Principal Clark R. Powell came to Randallstown High School )) two years ago because he liked working in challenging schools. But he found more challenges than he had bargained for.
The northwest Baltimore County school has been troubled by fights, racial tensions, arson and a mass defection of faculty since his arrival. One teacher who left Randallstown said "working in a 7-Eleven might be a better deal."
Many parents say they fear for their children's safety. This winter, county school officials took the unusual step of assigning a director to Randallstown to concentrate on academics while Mr. Powell and four assistant principals concentrate on maintaining discipline at the 1,250-student school.
Critics say Mr. Powell has alienated faculty and staff with an authoritarian style. After his first year, at least 27 of 80 teachers left the school, including the heads of the English, social studies, music and foreign language departments. This year, 19 teachers have asked for transfers.
Some parents support and respect Mr. Powell's work, and some students say Randallstown High is taking a bad rap when in fact it has some strong programs, including a thriving National Honor Society, successful theater productions, and a challenging program for gifted students.
Even so, these are not easy times for the school or the 45-year-old principal who came here from Benton Harbor (Mich.) High School in 1993. "I've walked into a hornet's nest of differing ideas and perceptions of what needs to happen at Randallstown," Mr. Powell said.
He said wants to give the school more focus and direction, but the problems don't seem to be abating. "This has been the most stressful year I've ever had in my career," he said.
Mr. Powell attributes many of the problems to demographic changes in the Randallstown area, which has become the center of the county's growing black population.
According to school system enrollment reports, Randallstown's nonwhite population has increased from 58 percent in 1991-1992 to 80 percent this school year.
"It's a school in transition," said Superintendent Stuart Berger, who otherwise would say nothing about Randallstown's problems or Mr. Powell.
This school year in particular has been marked by disturbing incidents, including at least five fires of suspicious origin in bathrooms, locker rooms and closets. Driving to school some mornings, Mr. Powell says he prays, "Lord, just let me get through this day without a fire."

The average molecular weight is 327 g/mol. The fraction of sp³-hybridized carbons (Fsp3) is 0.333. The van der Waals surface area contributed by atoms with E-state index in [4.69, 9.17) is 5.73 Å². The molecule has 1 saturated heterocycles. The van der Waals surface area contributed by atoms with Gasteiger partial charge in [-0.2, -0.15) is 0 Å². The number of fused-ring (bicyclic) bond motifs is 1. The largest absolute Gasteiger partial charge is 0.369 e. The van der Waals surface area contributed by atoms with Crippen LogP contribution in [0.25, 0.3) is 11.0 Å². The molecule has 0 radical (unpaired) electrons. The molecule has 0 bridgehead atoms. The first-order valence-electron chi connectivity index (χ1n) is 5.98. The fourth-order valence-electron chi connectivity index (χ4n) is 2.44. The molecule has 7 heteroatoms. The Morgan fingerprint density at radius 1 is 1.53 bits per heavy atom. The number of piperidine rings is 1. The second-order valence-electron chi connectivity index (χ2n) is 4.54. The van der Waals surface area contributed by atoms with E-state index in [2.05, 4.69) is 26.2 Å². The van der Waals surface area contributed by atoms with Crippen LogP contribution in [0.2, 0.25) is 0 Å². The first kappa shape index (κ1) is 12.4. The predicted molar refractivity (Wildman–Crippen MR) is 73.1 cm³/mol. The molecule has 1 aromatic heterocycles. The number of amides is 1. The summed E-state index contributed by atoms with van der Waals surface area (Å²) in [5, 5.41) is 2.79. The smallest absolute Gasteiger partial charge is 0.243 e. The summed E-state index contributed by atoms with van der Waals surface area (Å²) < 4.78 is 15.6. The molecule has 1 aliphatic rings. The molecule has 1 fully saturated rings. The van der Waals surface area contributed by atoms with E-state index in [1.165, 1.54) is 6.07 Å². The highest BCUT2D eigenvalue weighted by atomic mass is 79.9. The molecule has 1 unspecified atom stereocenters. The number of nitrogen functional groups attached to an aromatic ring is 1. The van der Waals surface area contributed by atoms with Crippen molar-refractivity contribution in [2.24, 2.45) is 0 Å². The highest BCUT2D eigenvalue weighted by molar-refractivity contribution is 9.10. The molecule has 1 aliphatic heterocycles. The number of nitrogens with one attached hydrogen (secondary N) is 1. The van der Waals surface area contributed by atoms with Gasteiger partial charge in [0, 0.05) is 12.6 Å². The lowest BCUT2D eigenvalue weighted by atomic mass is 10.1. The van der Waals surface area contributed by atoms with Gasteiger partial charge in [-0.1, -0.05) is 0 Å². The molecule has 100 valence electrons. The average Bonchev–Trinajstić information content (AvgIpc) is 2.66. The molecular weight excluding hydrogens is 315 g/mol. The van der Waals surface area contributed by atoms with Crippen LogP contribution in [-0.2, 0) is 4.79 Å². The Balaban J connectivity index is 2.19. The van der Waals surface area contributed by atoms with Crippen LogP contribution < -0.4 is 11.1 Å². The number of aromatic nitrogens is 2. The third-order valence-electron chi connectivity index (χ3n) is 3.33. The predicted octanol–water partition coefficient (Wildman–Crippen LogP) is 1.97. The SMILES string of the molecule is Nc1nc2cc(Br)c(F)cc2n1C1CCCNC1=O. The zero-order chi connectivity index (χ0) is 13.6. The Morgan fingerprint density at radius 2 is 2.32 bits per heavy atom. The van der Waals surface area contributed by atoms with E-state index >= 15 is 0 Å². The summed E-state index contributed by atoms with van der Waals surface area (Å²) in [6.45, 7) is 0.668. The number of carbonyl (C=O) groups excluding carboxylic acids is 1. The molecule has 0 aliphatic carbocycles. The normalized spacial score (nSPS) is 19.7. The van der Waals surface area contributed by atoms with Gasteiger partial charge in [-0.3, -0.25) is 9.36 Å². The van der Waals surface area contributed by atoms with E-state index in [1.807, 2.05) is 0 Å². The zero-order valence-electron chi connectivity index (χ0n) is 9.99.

Seventy-eight fights have occurred at the school this school year, and officials have handed out at least 239 suspensions, compared with 242 for the entire 1993-1994 school year. In January, the fights seemed to mushroom. Some had racial overtones.
"There are, like, fights, but what school doesn't have fights, you know?" said Heather Noda, a 15-year-old sophomore. "Most of them are not racial."
'The last straw'
But in February, a racially tinged fight in the school parking lot brought the issue to a boil. "For certain parents, that was the last straw," Mr. Powell said.
A half-dozen parents kept their children home for a week. Soon after, many white parents at a meeting of 200 parents told the administration that the school was unsafe for white students.
Some students say the problem is overstated. Senior Rachel Jablon said it's "the adults of the community who are blowing it out of proportion." She said there are fewer fights now than when she arrived as a freshman.
Nonetheless, the school implemented a "Zero Tolerance Discipline" policy, in which police are called whenever there is a fight. Several other county high schools credit similar policies with reducing violence.
Disruptions still occur. On March 17, about 200 students walked out of school after they learned that school officials, worried about racial tensions, wanted to cancel an April 5 assembly with filmmaker Spike Lee.
Mr. Powell used a megaphone to coax students from the school parking lot back into the auditorium. The ultimate decision: The assembly will go on as an optional, after-school event.
Meanwhile, Patsy Holmes, director of high schools for the northwest region, was sent to Randallstown in February. While school officials reject the widely held idea that she is "co-principal," she will stay at least through April to help with instruction while Mr. Powell concentrates on keeping order.